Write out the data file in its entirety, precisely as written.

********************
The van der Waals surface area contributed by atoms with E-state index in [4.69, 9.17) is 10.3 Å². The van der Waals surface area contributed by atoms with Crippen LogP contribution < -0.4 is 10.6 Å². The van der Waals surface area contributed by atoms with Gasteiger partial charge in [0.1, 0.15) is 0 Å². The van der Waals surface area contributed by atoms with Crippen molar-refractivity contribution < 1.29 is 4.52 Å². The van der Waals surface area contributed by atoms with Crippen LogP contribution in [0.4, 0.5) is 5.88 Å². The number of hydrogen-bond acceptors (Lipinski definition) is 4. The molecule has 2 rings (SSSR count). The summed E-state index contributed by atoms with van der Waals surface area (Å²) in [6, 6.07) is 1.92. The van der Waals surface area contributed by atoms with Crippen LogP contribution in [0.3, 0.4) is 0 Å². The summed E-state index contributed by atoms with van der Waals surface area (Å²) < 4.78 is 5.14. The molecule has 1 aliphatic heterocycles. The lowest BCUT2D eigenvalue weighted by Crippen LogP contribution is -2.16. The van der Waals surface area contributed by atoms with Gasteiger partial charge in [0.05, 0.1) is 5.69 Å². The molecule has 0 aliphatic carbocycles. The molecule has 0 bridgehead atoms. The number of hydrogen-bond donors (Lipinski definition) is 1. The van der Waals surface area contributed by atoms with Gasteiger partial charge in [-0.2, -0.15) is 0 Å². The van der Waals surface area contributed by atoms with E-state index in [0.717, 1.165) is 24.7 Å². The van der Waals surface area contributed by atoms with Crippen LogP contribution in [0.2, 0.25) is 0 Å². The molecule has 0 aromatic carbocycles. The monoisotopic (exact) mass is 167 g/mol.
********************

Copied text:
The van der Waals surface area contributed by atoms with E-state index in [4.69, 9.17) is 10.3 Å². The van der Waals surface area contributed by atoms with Crippen LogP contribution < -0.4 is 10.6 Å². The van der Waals surface area contributed by atoms with Gasteiger partial charge in [0.1, 0.15) is 0 Å². The van der Waals surface area contributed by atoms with Crippen molar-refractivity contribution < 1.29 is 4.52 Å². The van der Waals surface area contributed by atoms with Crippen LogP contribution in [0.4, 0.5) is 5.88 Å². The number of hydrogen-bond acceptors (Lipinski definition) is 4. The molecule has 2 rings (SSSR count). The summed E-state index contributed by atoms with van der Waals surface area (Å²) in [6, 6.07) is 1.92. The van der Waals surface area contributed by atoms with Crippen LogP contribution in [0.3, 0.4) is 0 Å². The summed E-state index contributed by atoms with van der Waals surface area (Å²) < 4.78 is 5.14. The molecule has 1 aliphatic heterocycles. The lowest BCUT2D eigenvalue weighted by Crippen LogP contribution is -2.16. The van der Waals surface area contributed by atoms with Gasteiger partial charge in [0.05, 0.1) is 5.69 Å². The molecule has 0 aliphatic carbocycles. The molecule has 0 bridgehead atoms. The number of hydrogen-bond donors (Lipinski definition) is 1. The van der Waals surface area contributed by atoms with Gasteiger partial charge in [-0.2, -0.15) is 0 Å². The van der Waals surface area contributed by atoms with E-state index in [0.717, 1.165) is 24.7 Å². The van der Waals surface area contributed by atoms with Crippen LogP contribution in [0.2, 0.25) is 0 Å². The molecule has 0 aromatic carbocycles. The monoisotopic (exact) mass is 167 g/mol.